Where the Candidates Stand After the Debate

Romney is back to running on inevitably; Cain is back to auditioning for a Fox deal

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There were no reality show moments at Tuesday night's Republican debate -- a lack of microphones on the audience kept any potentially offensive outbursts in the room. The star of the show was not one candidate but Herman Cain's 9-9-9 plan, which nearly every person on stage referenced. But the lack of drama around Charlie Rose's table doesn't mean the debate didn't have an impact on the race. Here's where the candidates stand the morning after:

Mitt Romney is winning. At The New Republic, Walter Shapiro writes that the seven debate have "crowned Romney as the undisputed frontrunner." Politico's Jonathan Martin says that none of his rivals have been able to hurt him on his biggest weakness, health care, meaning, "Aided by a group of competitors who've risen and fallen -- or not run altogether -- the former Massachusetts governor's steady-as-he-goes strategy has returned him to unqualified frontrunner status." (Note: this summer, this strategy was not seen as being so wise.) Shapiro offers this example of Romney's skill:
Romney’s rhetorically best moment came when Cain -- in a strategic misjudgment -- challenged the former Massachusetts governor to name all 59 separate provisions in his economic plan. Cain’s point was that 9-9-9 was as simple to remember as a pizza commercial, while Romney’s program would never fit on a bumper-sticker. With a hint of disappointment in his voice about Cain’s innocence, Romney offered this devastating response: “Herman, I have had the experience in my life of taking on some tough problems. And I must admit that simple answers are always very helpful, but oftentimes inadequate.”
Herman Cain is a future talking head. Martin describes Cain, after the debate, taking a "victory lap through the spin room" in his shirt sleeves, saying he's a top tier candidate. But his debate performance -- with "the vaguest of platitudes" -- didn't necessarily justify that confidence. That's in Cain's character, Shapiro muses,  writing, "To run for president -- especially without any experience in elective office -- requires the kind of ego that makes Donald Trump seem like a shrinking violet."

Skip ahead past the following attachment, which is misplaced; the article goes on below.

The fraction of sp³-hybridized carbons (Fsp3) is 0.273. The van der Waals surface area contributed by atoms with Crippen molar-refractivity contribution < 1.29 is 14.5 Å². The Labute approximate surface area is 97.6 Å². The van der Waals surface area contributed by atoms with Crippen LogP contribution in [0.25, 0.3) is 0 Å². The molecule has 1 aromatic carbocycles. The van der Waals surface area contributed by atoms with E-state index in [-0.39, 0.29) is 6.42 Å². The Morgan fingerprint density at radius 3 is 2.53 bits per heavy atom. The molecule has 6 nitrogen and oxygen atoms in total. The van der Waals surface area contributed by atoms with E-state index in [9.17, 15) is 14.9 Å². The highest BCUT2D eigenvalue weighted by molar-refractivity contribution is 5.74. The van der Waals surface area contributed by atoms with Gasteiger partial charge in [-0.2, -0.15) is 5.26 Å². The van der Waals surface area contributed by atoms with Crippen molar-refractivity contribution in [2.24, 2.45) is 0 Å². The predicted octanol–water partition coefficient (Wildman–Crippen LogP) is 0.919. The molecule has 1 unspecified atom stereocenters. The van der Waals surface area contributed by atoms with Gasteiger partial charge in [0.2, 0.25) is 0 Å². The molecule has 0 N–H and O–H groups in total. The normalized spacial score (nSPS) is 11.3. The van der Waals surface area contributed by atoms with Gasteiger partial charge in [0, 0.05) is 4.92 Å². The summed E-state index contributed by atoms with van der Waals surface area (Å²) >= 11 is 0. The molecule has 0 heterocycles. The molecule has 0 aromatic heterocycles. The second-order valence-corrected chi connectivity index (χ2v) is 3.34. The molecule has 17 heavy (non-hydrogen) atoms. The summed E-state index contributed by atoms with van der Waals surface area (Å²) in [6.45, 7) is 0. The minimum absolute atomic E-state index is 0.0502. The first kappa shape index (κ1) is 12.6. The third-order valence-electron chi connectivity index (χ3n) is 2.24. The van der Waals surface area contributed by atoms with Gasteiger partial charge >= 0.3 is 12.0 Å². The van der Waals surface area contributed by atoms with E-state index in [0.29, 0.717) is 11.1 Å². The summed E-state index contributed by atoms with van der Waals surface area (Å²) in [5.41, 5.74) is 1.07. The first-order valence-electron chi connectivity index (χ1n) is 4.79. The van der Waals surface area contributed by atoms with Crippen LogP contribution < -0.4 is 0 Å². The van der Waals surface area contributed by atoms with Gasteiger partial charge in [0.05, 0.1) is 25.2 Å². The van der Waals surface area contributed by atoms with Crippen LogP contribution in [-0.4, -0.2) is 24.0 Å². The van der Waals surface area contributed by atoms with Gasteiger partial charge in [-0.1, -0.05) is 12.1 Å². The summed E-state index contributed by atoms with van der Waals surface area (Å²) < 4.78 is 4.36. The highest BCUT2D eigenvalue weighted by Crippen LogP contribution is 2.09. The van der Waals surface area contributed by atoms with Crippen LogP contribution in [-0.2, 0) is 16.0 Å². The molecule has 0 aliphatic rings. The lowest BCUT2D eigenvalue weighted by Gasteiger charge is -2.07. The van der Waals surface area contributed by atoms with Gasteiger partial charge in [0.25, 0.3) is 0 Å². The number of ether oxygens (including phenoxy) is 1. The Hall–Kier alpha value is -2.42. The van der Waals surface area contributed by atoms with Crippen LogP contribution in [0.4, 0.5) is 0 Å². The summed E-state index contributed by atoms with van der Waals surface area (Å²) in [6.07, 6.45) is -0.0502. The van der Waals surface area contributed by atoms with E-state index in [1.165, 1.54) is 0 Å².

Commentary's Jonathan S. Tobin predicts, "Cain might become the Mike Huckabee of the 2012 election as Perry collapses ... But though Huckabee won Iowa, he failed virtually everywhere else. Cain is unlikely to do any better." But maybe that's what he wants -- Huckabee did quite well for himself post-2008. As The New Yorker's Ryan Lizza tweeted last night, "Wonder what time slot Cain will get for his Fox show after the election."
Rick Perry's campaign is on death watch. Perry didn't talk too much -- "if you have nothing clear to say, it’s best to say nothing at all," Politico's Maggie Haberman writes -- which meant he did little to come back from his sinking in the polls. The New Yorker's John Cassidy says the Texan "is struggling mightily in the major leagues," and threw away an opportunity:
Given a chance to refute Romney’s attacks with a defense of his own Texas health-care reforms, he instead chose to bang on about Medicare block grants. Evidently, he had come up with a new jobs plan based on exploiting America’s energy resources. But rather than detailing it to a national audience, he promised to roll it out in the coming days, when his media following would mainly consist of campaign correspondents on death watch.
Newt Gingrich is paying off his debts. Gingrich ended the second quarter $1 million in debt -- and he gets pretty snippy when you ask him about the third quarter haul, which he still has not released. Haberman observes that his call for former Sen. Chris Dodd and Rep. Barney Frank, authors of financial regulatory reform laws, to be imprisoned probably didn't do much to make him seem like a for-real candidate. "But the better he does, the easier it is to retire campaign debt," she says. "And he had a strong night."
Michele Bachmann is a just good debater. "The Michele Bachmann conservatives fell in love with during the campaign’s early debates returned Tuesday night," Politico's Reid J. Epstein writes. Her performance in those debates are what first sparked her rise in polls; the disorganization of her campaign and several gaffes are what caused her descent. Though she made references to Iowa -- a must-win for her -- Tuesday night, she'll be in New Hampshire Wednesday, First Read notes. She has little chance of winning that state. A good debate can't fix a bad strategy.
This article is from the archive of our partner The Wire.